Author: Autumn Ware

7 tips for making breast pumping easier

Breast pumps have been around for more than a century, but that doesn’t mean they’re completely intuitive. Like any technology, you’ve got to figure out how your new pump works, and you’ll also want to customize your breast pump to suit your unique needs. Try these seven tips to simplify the transition to pumping.

Start pumping before its necessary.

If you’re planning to breastfeed, lactation experts recommend that you wait four to six months to allow time for breastfeeding to be initiated and established. Mothers who plan to nurse exclusively may start pumping as soon as their milk comes in. If you have plans to work or travel outside of the home, you’ll want to begin pumping at least three weeks in advance. This gives you time to build up a stockpile of milk and get the hang of pumping in different circumstances.

Give yourself grace when you’re getting started (and the rest of the time).

If you’re new to pumping, give yourself time to get comfortable with the process. It may take some experimenting to find your maximum comfort vacuum, and it’ll take practice to get familiar with pump settings and maintenance. If you’re also recovering from delivery, you’re likely to feel tired and maybe even a little foggy-headed. Try incorporating some low pressure meditation into your pumping routine to associate the time you spend pumping with relaxation rather than stress.

Wear your breast pump for more freedom.

Sleek new wearable breast pumps like the Elvie Stride offer modern moms freedom that previous generations couldn’t begin to imagine. You can slip the Stride cup into your nursing bra and pump anywhere. It’s quiet, discreet, and completely hands free. Plus, you can connect it to the Elvie app to track your pumping sessions and breastmilk production.

Take advantage of breast pumping technology.

Not every breast pump integrates with an app; however, there are lots of free and premium breastfeeding and pumping apps available to moms. In addition to allowing you to track breastfeeding, many apps offer complementary data tracking for feeding, sleeping, crying, weight, height, and head circumference, pumping times, and self-defined events. Apps like the Android Breastfeeding Tracker also allow you to sync with your partner, nanny, or grandparents to share vital information.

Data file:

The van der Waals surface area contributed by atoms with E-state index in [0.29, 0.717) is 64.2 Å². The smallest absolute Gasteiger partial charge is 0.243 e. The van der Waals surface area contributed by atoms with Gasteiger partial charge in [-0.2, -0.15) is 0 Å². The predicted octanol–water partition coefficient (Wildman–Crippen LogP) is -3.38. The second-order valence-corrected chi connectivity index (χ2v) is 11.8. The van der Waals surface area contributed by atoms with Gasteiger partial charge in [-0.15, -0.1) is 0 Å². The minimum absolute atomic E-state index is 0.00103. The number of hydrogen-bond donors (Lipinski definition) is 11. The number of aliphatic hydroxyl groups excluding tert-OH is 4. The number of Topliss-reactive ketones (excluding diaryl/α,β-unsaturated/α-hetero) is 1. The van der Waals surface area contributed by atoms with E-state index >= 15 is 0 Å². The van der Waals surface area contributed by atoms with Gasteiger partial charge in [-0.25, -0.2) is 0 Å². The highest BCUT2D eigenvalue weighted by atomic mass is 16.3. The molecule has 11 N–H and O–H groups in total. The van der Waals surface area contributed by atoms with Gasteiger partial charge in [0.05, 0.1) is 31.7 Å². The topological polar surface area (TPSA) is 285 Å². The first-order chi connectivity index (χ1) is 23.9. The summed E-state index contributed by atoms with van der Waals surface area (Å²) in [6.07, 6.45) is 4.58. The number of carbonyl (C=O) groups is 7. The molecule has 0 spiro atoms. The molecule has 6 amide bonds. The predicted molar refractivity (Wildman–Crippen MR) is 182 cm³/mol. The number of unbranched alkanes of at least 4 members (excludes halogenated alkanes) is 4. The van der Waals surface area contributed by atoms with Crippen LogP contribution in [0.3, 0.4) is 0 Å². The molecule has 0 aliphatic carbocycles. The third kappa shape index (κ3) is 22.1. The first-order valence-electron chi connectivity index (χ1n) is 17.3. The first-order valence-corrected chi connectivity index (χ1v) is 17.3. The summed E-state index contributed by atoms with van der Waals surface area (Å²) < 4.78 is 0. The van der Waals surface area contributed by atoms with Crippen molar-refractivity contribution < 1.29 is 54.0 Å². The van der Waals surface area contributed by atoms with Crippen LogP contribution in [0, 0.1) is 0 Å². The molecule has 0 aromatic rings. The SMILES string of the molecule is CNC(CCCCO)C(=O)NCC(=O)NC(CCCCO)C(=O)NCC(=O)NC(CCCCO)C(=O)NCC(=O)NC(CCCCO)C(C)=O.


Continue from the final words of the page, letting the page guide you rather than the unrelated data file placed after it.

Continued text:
Establish a routine.

A breastfeeding or pumping app can also help you establish a routine, and by the time pumping becomes routine, most of the stress will be gone. To get to that place, it helps to have processes in place for washing bottles and components, storing breast milk, and even settling into a pumping session. Pair processes with a well-stocked pumping station and you’ll be able to pump on auto-pilot.

Invest in extras for easy living.

The CDC recommends cleaning breast pump components as soon as possible after pumping sessions. Stocking up on extra sets of pump parts gives you a little extra time if you haven’t gotten around to washing components or if components are not completely dry when it’s time to pump. Extra parts also ensure you can continue pumping if a piece goes missing or gets worn out over time.

Share the labor.

If you’re making the meal, let someone else do the dishes. Sometimes moms feel as if they’re responsible for all things breastmilk-related because they’re making the breastmilk. However, everyone in the family is benefiting from your efforts. You’re providing your newest member with the healthiest food at the lowest possible cost. Let other family members pitch in by washing the pump components and bottles.

Ready to start pumping?

At Milk N Mamas Baby, we have more than two decades of experience in the medical device supply industry, with specialization in breast pumps, pumping essentials, and breast pumping accessories that anchor us as a leading breastfeeding shop based in the United States. Our company’s history is rooted in activism on behalf of nursing moms, including lobbying for insurance to cover breastfeeding equipment before the ACA required it. Our women-lead team continues to advocate for mamas and babies every day, one mother at a time. Get in touch today to see how we can help you ease into pumping.

What’s the difference between the Elvie Pump and the Elvie Stride?

The Elvie brand develops smart women’s healthcare products.

Internationally recognized women’s health expert Tania Boler launched the Elvie brand of women’s smart health products to address intimate issues that women face throughout their lives. The most popular of the Elvie brands are two sleek, smart closed-system electric breast pumps: the Pump and the Stride. Both have proven popular among breastfeeding and pumping moms, though there is frequently confusion about which does what and how they’re different. Let’s take a look at what the two pumps have in common first.